Investigating weakly coupled oscillators in the stick insect locomotor system using Dynamic Causal Modeling

Nils Rosjat, Biocenter, University of Cologne
Mar 18 2015 - 3:00pm
Event type: 
Applied Dynamical Systems
Fine 224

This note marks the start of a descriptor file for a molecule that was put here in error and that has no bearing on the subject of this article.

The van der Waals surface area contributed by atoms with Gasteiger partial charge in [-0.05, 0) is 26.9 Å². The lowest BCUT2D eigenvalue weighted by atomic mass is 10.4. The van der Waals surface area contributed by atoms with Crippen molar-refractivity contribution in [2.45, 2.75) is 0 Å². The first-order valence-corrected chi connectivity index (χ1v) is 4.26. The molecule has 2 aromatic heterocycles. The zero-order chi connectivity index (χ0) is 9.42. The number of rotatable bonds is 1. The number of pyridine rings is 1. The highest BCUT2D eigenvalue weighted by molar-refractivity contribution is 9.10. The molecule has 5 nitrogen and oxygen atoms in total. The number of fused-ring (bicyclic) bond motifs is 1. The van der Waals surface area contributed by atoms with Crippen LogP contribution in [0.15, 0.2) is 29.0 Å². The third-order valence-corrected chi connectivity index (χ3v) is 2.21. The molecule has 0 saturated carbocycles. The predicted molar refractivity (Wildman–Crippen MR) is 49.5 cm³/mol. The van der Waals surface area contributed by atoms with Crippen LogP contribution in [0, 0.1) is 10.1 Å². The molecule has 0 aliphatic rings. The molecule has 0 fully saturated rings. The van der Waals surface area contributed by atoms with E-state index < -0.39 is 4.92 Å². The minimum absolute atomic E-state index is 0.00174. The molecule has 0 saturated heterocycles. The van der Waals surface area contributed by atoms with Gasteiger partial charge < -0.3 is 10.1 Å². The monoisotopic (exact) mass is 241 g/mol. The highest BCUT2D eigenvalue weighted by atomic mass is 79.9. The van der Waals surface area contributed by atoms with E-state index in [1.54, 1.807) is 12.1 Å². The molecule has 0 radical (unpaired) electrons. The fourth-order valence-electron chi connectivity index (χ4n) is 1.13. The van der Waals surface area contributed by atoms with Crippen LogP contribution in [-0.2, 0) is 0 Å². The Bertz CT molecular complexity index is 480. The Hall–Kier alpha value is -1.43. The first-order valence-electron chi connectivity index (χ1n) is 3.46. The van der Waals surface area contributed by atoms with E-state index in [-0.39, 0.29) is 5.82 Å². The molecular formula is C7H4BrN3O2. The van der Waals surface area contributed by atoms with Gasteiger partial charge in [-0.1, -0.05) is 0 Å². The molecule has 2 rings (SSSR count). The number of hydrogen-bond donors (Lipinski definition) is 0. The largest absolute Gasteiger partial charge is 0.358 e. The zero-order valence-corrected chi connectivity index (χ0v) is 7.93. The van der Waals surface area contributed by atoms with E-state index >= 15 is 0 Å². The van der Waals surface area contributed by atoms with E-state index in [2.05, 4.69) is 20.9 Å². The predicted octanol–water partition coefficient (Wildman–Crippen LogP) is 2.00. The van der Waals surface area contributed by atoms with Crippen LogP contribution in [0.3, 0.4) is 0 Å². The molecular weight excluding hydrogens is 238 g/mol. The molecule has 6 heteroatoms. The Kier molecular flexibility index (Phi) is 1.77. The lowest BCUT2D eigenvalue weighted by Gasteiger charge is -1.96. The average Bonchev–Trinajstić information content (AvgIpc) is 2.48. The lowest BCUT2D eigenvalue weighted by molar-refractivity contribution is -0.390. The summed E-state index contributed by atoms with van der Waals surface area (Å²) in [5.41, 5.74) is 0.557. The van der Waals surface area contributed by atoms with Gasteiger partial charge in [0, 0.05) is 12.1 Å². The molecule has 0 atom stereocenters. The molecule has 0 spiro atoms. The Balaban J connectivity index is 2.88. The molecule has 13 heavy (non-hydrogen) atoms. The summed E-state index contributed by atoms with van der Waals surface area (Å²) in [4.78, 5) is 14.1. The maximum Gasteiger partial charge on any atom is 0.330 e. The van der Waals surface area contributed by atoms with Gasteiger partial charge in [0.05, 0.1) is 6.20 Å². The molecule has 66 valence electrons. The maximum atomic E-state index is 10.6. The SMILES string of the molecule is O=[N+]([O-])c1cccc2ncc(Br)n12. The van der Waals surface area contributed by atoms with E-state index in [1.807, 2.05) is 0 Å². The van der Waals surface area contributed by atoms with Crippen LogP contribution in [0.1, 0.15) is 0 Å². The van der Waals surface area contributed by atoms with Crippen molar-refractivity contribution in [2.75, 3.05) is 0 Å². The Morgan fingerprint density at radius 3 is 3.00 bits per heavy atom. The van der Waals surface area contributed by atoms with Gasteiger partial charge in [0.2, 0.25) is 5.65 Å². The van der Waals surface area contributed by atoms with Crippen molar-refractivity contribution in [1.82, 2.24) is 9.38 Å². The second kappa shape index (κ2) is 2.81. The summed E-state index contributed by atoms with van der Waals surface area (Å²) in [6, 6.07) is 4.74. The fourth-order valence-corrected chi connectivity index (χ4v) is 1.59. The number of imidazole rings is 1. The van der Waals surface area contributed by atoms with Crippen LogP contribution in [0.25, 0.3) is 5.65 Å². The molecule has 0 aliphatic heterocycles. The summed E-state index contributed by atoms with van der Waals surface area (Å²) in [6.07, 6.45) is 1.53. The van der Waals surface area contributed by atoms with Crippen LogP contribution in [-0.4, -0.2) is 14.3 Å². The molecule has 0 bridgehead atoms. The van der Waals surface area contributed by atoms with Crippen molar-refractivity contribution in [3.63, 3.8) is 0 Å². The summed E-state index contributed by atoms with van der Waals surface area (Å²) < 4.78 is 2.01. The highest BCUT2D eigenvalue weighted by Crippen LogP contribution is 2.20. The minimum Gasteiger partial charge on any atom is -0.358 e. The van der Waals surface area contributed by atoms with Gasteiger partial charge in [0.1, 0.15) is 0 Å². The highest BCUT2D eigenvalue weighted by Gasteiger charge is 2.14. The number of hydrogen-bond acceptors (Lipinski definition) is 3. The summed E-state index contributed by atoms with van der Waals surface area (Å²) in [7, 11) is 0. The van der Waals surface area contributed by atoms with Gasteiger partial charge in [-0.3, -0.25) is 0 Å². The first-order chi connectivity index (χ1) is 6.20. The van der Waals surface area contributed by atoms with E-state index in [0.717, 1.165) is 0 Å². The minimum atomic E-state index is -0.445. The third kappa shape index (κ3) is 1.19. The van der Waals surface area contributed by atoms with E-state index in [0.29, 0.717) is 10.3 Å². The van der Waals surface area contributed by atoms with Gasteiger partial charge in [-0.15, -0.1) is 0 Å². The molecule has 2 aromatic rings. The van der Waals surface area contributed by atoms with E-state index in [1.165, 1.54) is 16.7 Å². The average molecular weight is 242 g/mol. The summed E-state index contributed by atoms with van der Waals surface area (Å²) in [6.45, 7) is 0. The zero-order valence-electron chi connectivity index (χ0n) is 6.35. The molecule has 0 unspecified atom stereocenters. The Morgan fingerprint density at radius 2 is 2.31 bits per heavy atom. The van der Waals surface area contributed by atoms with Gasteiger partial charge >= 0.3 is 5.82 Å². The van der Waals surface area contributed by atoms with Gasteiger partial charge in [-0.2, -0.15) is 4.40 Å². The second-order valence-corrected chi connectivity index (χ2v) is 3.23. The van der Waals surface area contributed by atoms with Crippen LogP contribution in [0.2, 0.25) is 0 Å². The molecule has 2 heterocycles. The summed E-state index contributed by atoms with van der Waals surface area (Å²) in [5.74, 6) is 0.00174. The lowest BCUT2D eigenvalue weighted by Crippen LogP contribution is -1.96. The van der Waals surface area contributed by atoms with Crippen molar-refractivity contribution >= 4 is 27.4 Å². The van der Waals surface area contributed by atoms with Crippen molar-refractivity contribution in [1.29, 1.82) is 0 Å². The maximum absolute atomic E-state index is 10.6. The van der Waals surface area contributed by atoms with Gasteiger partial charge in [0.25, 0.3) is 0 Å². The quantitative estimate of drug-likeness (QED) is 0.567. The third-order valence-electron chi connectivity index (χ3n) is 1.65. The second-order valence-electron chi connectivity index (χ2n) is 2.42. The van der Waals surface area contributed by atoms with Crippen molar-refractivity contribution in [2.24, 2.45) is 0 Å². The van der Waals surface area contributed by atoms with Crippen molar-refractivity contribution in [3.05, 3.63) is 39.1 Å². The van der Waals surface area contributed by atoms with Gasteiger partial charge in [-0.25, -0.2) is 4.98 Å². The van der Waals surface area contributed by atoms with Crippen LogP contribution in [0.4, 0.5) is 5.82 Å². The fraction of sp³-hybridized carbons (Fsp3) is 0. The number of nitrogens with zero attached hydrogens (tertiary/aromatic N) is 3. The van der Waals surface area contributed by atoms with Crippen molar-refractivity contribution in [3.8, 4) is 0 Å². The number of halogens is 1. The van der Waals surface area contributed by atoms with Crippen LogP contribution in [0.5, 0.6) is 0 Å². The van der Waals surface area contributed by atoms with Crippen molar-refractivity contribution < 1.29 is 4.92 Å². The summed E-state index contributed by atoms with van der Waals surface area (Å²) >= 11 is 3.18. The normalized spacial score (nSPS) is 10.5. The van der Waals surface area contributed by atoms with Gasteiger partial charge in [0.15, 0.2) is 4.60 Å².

Walking results from a complex interplay of central pattern generating networks (CPGs), local sensory feedback signalizing position, velocity and forces generated in the legs, and coordinating signals from neighboring limbs. In the stick insect, the neural basis of inter-segmental coordination, and the precise effects of sensory information on the central networks in establishing coordinated motor output are largely unknown. The antagonistic muscles of each leg joint are driven by one CPG that can be activated by the muscarinic acetylcholine agonist pilocarpine. Sensory information plays a crucial role in coordinating the different CPGs of one leg and appears to play a major role in inter-segmental coordination of the different legs, too. However, precious little is known about the interactions between the different CPG networks. Büschges et al. 1995 could show that there appear to be episodes when CPGs of different segments tended to be active in phase. In this study, we aim to uncover putative coordination in and between the three thoracic segmental ganglia by analyzing the activity at the CTr-joint of the different segments in the completely deafferented nervous system of the stick insect, Carausius Morosus. Rhythmic motor activity was induced by bath application of the muscarinic receptor agonist pilocarpine. The activity of the motoneuron pool was recorded by means of extracellular electrodes from the lateral nerves C2 in each thoracic ganglion. We used two different methods to investigate the coupling between the different ganglia. At first we used a descriptive approach to (i) identify time intervals of coupling between the Motorneuron-output of the different CTr-joint CPGs, (ii) provide a measure for coupling strength and (iii) determine if coupling was present with preferred phase relations between the different CTr-joint CPGs. In the second approach we used Dynamic Causal Modeling (DCM) to investigate the coupling structure and strength between two ganglia. We set up different coupling schemes for DCM and compared them using Bayesian model selection methods. There was a clear preference to models with lateral connections in each segment and ipsilateral connections on both sides. Both approaches indicate for the first time a high probability for the existence of ipsilateral inter- and contralateral intra-segmental coupling between the CPGs controlling the coxatrochanteral joint musculature in the stick insect thoracic nerve cord. Additionally they show a stronger intra-segmental coupling in the meso-thoracic ganglion and weaker inter-segmental coupling between meso- and meta-thoracic ganglia.